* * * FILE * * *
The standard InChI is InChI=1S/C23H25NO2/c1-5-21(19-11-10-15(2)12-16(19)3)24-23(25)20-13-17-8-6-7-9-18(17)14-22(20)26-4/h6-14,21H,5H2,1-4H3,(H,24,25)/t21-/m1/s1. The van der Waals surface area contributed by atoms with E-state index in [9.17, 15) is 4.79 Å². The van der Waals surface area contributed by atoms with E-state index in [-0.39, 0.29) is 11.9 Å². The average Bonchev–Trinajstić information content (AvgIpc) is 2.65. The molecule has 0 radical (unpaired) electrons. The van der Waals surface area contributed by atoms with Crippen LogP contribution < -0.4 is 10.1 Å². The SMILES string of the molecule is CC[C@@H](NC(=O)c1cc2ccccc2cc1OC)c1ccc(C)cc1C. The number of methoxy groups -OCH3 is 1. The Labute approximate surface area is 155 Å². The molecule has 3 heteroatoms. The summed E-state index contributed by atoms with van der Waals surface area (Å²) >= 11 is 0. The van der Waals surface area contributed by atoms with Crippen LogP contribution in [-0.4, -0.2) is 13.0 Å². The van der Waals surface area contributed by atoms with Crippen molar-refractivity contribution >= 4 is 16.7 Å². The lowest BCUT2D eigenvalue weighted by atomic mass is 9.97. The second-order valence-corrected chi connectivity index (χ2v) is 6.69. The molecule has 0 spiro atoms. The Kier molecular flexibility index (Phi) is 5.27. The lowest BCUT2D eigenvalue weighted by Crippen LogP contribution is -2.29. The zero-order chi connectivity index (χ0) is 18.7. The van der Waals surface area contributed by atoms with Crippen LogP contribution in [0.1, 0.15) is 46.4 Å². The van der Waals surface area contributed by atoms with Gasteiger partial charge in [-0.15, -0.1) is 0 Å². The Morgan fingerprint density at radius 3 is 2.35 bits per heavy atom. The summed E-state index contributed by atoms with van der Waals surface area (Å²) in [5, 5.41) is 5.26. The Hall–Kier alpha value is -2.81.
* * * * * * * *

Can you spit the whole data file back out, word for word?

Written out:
The standard InChI is InChI=1S/C23H25NO2/c1-5-21(19-11-10-15(2)12-16(19)3)24-23(25)20-13-17-8-6-7-9-18(17)14-22(20)26-4/h6-14,21H,5H2,1-4H3,(H,24,25)/t21-/m1/s1. The van der Waals surface area contributed by atoms with E-state index in [9.17, 15) is 4.79 Å². The van der Waals surface area contributed by atoms with E-state index in [-0.39, 0.29) is 11.9 Å². The average Bonchev–Trinajstić information content (AvgIpc) is 2.65. The molecule has 0 radical (unpaired) electrons. The van der Waals surface area contributed by atoms with Crippen LogP contribution < -0.4 is 10.1 Å². The SMILES string of the molecule is CC[C@@H](NC(=O)c1cc2ccccc2cc1OC)c1ccc(C)cc1C. The number of methoxy groups -OCH3 is 1. The Labute approximate surface area is 155 Å². The molecule has 3 heteroatoms. The summed E-state index contributed by atoms with van der Waals surface area (Å²) >= 11 is 0. The van der Waals surface area contributed by atoms with Crippen LogP contribution in [-0.4, -0.2) is 13.0 Å². The van der Waals surface area contributed by atoms with Crippen molar-refractivity contribution >= 4 is 16.7 Å². The lowest BCUT2D eigenvalue weighted by atomic mass is 9.97. The second-order valence-corrected chi connectivity index (χ2v) is 6.69. The molecule has 0 spiro atoms. The Kier molecular flexibility index (Phi) is 5.27. The lowest BCUT2D eigenvalue weighted by Crippen LogP contribution is -2.29. The zero-order chi connectivity index (χ0) is 18.7. The van der Waals surface area contributed by atoms with Crippen LogP contribution in [0.1, 0.15) is 46.4 Å². The van der Waals surface area contributed by atoms with Gasteiger partial charge in [-0.15, -0.1) is 0 Å². The Morgan fingerprint density at radius 3 is 2.35 bits per heavy atom. The summed E-state index contributed by atoms with van der Waals surface area (Å²) in [5, 5.41) is 5.26. The Hall–Kier alpha value is -2.81.